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ARTICLE |

Poppet Embolization From a Braunwald-Cutter Aortic Valve Prosthesis

A. OLUSEGUN FAYEMI, MD; MAJID ALI, MD; EVALYNNE V. BRAUN, MD; F. GILROY, MD
Arch Surg. 1977;112(4):538. doi:10.1001/archsurg.1977.01370040190031.
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To the Editor.—A 37-year-old man was admitted to the emergency room because of shortness of breath. He was diaphoretic and complained of difficulty and inability to move his legs. A Braunwald-Cutter aortic valve prosthesis had been inserted 45 months previously, probably because of a congenital bicuspid aortic valve. He went into shock, became acutely dyspneic, and died three hours after admission.

At postmorten examination, the heart weighted 550 gm. The fabric covering the aortic prosthesis was worn, and the poppet completely occluded the lower segment of the aorta below the origin of the renal arteries. As determined by the manufacturers of the valve, there was a decrease of 23% in the volume and 20% in the weight of the poppet.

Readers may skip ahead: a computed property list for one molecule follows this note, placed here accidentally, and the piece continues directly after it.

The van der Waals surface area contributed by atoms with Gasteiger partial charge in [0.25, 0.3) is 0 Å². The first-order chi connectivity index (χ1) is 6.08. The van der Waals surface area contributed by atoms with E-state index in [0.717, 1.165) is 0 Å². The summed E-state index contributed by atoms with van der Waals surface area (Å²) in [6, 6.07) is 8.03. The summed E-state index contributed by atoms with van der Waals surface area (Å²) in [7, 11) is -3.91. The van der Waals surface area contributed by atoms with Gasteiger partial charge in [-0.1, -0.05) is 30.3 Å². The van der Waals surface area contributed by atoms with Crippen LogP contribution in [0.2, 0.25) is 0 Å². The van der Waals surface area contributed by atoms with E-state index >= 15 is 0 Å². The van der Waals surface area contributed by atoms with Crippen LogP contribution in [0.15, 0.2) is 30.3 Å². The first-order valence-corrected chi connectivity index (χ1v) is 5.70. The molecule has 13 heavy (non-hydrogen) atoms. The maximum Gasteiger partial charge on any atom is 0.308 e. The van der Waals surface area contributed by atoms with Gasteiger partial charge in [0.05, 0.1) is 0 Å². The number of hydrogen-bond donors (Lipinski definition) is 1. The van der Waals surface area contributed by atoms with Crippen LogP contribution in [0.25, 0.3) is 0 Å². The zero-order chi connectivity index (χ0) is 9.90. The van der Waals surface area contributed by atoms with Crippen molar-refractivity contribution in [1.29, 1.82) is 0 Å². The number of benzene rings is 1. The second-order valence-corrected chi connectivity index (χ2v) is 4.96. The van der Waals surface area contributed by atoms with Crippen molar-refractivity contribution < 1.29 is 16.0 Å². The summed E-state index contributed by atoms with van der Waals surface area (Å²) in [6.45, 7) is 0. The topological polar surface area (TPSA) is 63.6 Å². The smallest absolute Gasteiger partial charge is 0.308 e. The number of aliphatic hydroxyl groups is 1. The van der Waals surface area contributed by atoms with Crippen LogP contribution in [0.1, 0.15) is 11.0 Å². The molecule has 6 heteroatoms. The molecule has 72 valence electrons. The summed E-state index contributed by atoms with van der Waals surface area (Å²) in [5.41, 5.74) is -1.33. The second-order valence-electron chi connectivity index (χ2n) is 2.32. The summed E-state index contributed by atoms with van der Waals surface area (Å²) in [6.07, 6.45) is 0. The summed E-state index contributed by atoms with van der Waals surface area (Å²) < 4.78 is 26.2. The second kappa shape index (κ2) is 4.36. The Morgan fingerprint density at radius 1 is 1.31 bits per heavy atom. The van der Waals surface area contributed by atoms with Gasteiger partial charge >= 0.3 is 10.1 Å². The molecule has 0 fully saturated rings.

The Braunwald-Cutter valve employing a cloth covering over a metal cage and a Silastic poppet was introduced in 1971. Complications associated with this type of valve include cloth wear,

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